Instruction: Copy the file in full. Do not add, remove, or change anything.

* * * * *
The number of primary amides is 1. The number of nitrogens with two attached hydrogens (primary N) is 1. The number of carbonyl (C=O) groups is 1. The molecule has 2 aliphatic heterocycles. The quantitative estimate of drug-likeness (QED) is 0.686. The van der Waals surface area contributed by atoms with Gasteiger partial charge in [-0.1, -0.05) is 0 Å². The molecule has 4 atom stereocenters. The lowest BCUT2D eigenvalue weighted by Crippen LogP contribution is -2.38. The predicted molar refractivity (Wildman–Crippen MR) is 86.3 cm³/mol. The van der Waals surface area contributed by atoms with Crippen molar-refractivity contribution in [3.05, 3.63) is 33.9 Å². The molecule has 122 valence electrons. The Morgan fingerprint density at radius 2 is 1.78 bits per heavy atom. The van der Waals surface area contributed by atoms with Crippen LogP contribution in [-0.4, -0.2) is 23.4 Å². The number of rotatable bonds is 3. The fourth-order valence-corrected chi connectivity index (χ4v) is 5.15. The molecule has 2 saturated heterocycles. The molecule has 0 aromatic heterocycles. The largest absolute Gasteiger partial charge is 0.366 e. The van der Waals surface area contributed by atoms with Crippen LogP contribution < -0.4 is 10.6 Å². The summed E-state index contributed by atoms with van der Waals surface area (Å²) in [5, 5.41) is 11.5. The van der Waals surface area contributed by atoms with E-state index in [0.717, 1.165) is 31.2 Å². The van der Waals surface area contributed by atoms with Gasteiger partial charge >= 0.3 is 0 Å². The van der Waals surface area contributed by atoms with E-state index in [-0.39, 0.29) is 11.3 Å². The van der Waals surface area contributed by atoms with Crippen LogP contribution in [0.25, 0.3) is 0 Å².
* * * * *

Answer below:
The number of primary amides is 1. The number of nitrogens with two attached hydrogens (primary N) is 1. The number of carbonyl (C=O) groups is 1. The molecule has 2 aliphatic heterocycles. The quantitative estimate of drug-likeness (QED) is 0.686. The van der Waals surface area contributed by atoms with Gasteiger partial charge in [-0.1, -0.05) is 0 Å². The molecule has 4 atom stereocenters. The lowest BCUT2D eigenvalue weighted by Crippen LogP contribution is -2.38. The predicted molar refractivity (Wildman–Crippen MR) is 86.3 cm³/mol. The van der Waals surface area contributed by atoms with Crippen molar-refractivity contribution in [3.05, 3.63) is 33.9 Å². The molecule has 122 valence electrons. The Morgan fingerprint density at radius 2 is 1.78 bits per heavy atom. The van der Waals surface area contributed by atoms with Crippen LogP contribution in [-0.4, -0.2) is 23.4 Å². The number of rotatable bonds is 3. The fourth-order valence-corrected chi connectivity index (χ4v) is 5.15. The molecule has 2 saturated heterocycles. The molecule has 0 aromatic heterocycles. The largest absolute Gasteiger partial charge is 0.366 e. The van der Waals surface area contributed by atoms with Crippen LogP contribution < -0.4 is 10.6 Å². The summed E-state index contributed by atoms with van der Waals surface area (Å²) in [5, 5.41) is 11.5. The van der Waals surface area contributed by atoms with E-state index in [0.717, 1.165) is 31.2 Å². The van der Waals surface area contributed by atoms with Gasteiger partial charge >= 0.3 is 0 Å². The van der Waals surface area contributed by atoms with E-state index in [-0.39, 0.29) is 11.3 Å². The van der Waals surface area contributed by atoms with Crippen LogP contribution in [0.25, 0.3) is 0 Å².